Stripped-bare chords, a plaintive warble, and the space between each, at times, impossible to measure. This is the avant-garde minimalism of Tiny Vipers, Seattle’s Jesy Fortino, whose murky folk stretches from an emptiness so vast it can only be compared to the place of desolate beauty her music takes you. Her Sub Pop debut Hands Across The Void surpasses the expectations of its title, illuminating a rarely reached corner of the human condition with stark yet magnanimous simplicity, like light escaping the gravitational crush of a black hole.
Fortino, who readily admits her reluctance to performing live, demonstrates in her own shy way a confidence in her lucid compositions that seems to ring with each sparse pluck or rhythmic strum. When a note does break through the arable expanse, a flickering beacon of sound, the effect is like water to parched lips. Tiny Vipers’ music is defined by this openness, this silence, as much as it is by the notes that lay scattered across it; this is where Fortino’s true talent lies. As on opener “Campfire Resemblance,” where the acoustic plucks serve as a function of rhythm rather than melody, her voice bleeds through the porous gaps, sorrowful but strong.
“Shipwreck” channels Joanna Newsom’s high-pitched pixie-trill to relate its moribund lyrics. Fortino’s ethos shines with unfiltered honesty: “We want to struggle and survive/ we want to `cause we know that life is beautiful/ though surreal at times/ it’s still worth living.” Dropped B tuning further informs the melancholy of Fortino’s song craft, a nuance as subtle as the tones it culls from the nocturnal palate overhead.
With only two arpeggiated chords (and repetitive ones at that), “A Forest Fire” shouldn’t be compelling, but Fortino sells it anyway, her decisive pace a lesson in restraint. The last two thirds of the song summon a hypnotic drone of menace, frantic electric distortion, while acoustic guitar buoys the fuzz from overloading. It’s one of the more unexpected moments on the album, a rarely heard storm of pure noise. Strangely enough, it wouldn’t have been possible had Fortino not found an Oberheim synthesizer (on the ground outside the studio, purportedly) before she recorded.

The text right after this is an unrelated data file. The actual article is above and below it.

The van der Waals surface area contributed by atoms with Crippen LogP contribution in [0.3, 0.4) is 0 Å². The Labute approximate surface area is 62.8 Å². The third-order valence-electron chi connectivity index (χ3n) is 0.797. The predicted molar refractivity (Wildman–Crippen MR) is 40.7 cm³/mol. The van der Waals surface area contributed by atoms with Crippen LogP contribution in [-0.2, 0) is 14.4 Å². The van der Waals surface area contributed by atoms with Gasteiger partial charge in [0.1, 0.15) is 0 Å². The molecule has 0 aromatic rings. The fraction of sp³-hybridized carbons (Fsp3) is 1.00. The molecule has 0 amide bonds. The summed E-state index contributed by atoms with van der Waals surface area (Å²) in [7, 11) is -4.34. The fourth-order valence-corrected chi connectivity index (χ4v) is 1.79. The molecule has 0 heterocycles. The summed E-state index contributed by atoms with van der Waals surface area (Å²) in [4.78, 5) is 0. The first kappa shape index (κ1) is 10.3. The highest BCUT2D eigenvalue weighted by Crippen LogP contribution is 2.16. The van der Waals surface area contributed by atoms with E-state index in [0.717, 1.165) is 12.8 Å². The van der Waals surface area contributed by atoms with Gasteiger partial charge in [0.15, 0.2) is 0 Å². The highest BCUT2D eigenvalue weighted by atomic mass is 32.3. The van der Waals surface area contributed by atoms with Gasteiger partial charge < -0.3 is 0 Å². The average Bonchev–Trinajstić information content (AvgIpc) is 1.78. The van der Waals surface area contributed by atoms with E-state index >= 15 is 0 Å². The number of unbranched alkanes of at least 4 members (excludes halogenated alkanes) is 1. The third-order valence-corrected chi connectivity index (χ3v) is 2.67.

Friend Ben Cissner lends a hand on closer “The Downward” and “On The Side,” and while his playing is adequate, it’s mostly only an afterthought, background to Fortino’s clearly wrought tones. Perhaps the most stunning endeavor is “Swastika.” At nearly 11 minutes, and composed of three separate movements, Fortino is at her most raw here, the rhythm guiding her pained delivery on such moving sentiments: “And the things they said/ still echo through my mind/ hell they’re the words I couldn’t find on my own.” As here and elsewhere, her narratives convey more in inferred meaning than outright revelation. And much like the music that carries it along, there seems to be an endless space for interpretation.
That Jesy Fortino never had formal musical training shouldn’t come as a surprise, her disregard for convention should be enough evidence of her individualistic bent. The sound of Tiny Vipers will bury its fangs deep inside your consciousness, with venom sweet like nectar, but paralyzing all the same.
Joanna Newsom – The Milk-Eyed Mender
Cat Power – Moon Pix
Emiliana Torrini – Fisherman’s Woman
MP3: “On This Side”